This week, we Take 5 with Nancy Kimble, director of the Lee County Board of Elections, about this year’s general election.
Jersey Mike’s Boxing, a boxing gym in Sanford, will close its doors Friday after a yearlong financial struggle.
With Broadway's longtime town manager and his 14 years of on-the-job experience lost to retirement this month, the Broadway Board of Commissioners was tasked with finding a suitable replacement.
The Lee County School system doesn't keep track of the number of undocumented children attending school here, but that may change now that the Lee County Board of Commissioners has requested that they do.
Only halfway through the early voting period, both North Carolina and Lee County have seen dramatic increases in voter turnout from previous midterm elections, including a 62 percent increase in Lee County voters on average per day.
When voters go to the polls this election, they may see an item on the ballot they weren’t expecting — a constitutional amendment allowing a person accused of a criminal offense to waive their right to a trial by jury.
Hordes of zombies chased about 60 people through the Gross Farms corn maze Saturday trying to capture their flags — or their brains — at the first Zombie Run hosted by the Temple Theatre.
Since Central Carolina Community College’s beginnings over 50 years ago, the college has been a partner with Lee County in economic growth and enriching the quality of life for its residents.
Lee County residents will vote on four Central Carolina Community College bonds totaling $23 million on Nov. 4.
Thursday morning at 10:40 a.m. means it’s reading time for three third-graders at Tramway Elementary.
A raffle held by Rep. Mike Stone (R-Lee) to support his 2012 campaign is under fire from Raleigh-based public policy group Progress NC Action
The Lee County Board of Commissioners passed two resolutions earlier this week, advocating for fewer concealed carry restrictions at the state and federal level by a 4–3 margin — coinciding with the county's recent gun ordinance changes.
Two area men were arrested Tuesday morning on charges of trafficking methamphetamines after a yearlong drug investigation conducted in the Cameron area of Moore County, which led to the seizure of $17,340 worth of drugs, according to the Moore County Sheriff's Office.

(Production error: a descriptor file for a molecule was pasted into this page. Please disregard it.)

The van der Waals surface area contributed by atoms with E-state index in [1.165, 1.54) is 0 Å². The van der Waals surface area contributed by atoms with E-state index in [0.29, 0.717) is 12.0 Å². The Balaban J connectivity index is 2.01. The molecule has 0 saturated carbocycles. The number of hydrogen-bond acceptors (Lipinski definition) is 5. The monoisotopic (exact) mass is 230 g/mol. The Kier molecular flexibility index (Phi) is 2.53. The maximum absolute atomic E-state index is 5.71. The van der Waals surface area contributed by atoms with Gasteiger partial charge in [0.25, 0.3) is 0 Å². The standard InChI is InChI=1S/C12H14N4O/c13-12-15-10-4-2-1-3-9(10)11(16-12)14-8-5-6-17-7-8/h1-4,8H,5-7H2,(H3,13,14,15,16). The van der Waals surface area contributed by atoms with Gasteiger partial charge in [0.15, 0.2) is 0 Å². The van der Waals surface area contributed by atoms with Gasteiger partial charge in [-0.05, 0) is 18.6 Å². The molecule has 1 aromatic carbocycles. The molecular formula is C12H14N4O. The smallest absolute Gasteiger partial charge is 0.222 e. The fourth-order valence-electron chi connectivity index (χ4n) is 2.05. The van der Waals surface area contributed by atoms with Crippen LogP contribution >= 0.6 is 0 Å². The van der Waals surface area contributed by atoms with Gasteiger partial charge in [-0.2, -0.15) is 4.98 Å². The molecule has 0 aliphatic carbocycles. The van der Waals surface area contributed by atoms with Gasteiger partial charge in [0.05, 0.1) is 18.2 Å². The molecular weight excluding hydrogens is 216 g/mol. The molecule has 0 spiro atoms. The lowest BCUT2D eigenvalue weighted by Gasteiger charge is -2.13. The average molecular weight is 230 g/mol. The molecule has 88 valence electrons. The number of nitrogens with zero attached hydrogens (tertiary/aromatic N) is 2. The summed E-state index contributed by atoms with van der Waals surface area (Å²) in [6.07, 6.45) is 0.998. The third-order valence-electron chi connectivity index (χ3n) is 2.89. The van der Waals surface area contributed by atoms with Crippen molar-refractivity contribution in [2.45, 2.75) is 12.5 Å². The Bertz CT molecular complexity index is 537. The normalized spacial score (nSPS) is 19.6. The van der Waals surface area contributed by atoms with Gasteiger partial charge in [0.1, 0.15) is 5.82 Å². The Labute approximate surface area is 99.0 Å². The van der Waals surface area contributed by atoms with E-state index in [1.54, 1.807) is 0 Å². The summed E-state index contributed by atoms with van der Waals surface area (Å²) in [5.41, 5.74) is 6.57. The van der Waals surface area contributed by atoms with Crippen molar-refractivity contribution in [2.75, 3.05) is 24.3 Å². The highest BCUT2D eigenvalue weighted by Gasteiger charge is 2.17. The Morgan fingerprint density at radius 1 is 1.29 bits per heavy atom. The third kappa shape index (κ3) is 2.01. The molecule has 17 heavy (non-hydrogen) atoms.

Six candidates will appear on the ballot for three open seats on the Lee County Board of Education. The race is partisan for the first time ever, and three Democrats and three Republicans are running. See their responses to The Herald’s candidate questionnaire on pages B5-7.
The more than 20 children at the Lee County Arts and Community Center danced, laughed and sang as they took part in the national “Read for the Record” campaign Tuesday morning to promote early literacy.
For the two men seeking the job, Lee County’s first contested sheriff’s race in eight years boils down to a simple question: is the sheriff’s office broken?
This week, we Take 5 with Heather McKenzie, executive director of Communities In Schools of Lee County, about CIS and its upcoming “Second Chance Prom.”
With the North Carolina general election less than a month away, candidates for the District 51 seat of the North Carolina House of Representatives both are adamant that they are the right fit for representing Lee and Harnett counties in Raleigh.
N.C. Senate District 12 and House District 54 candidates discussed the problem with the legislature’s spending — or lack of — and also touched on other contentious issues such as fracking and teacher pay at a forum Tuesday hosted by The Sanford Herald.
State and local officials discussed Tuesday how Lee County will continue on its path of revitalization using multiple modes of transportation, including roads, airports and sidewalks, to create connectivity throughout Sanford and all of Lee County.
Lee County JROTC cadets are busy preparing to host more than 1,600 competitors from 30 schools across three states for the annual Tri-Meet on Saturday at Southern Lee High School.
The candidates for the Lee County Board of Education, running along partisan lines for the first time ever, agreed unanimously that partisan politics had no place in school policy during The Sanford Herald’s Candidate Forum Tuesday night at the Dennis A. Wicker Civic Center.
Despite recent criticisms by some Lee County Board of Commissioners candidates about an uncompromising, aggressive and polarized board, current board and other commissioner candidates disagree.
This week, we Take 5 with Dr. Brian Smith, chairman of the Boys & Girls Club of Sanford/Lee County’s “Celebrate Youth” Committee
The future of driver's education in Lee County and North Carolina is uncertain thanks to a change in the N.C. General Assembly's budget that cuts all funding to driver's ed programs across the state beginning July 1, 2015.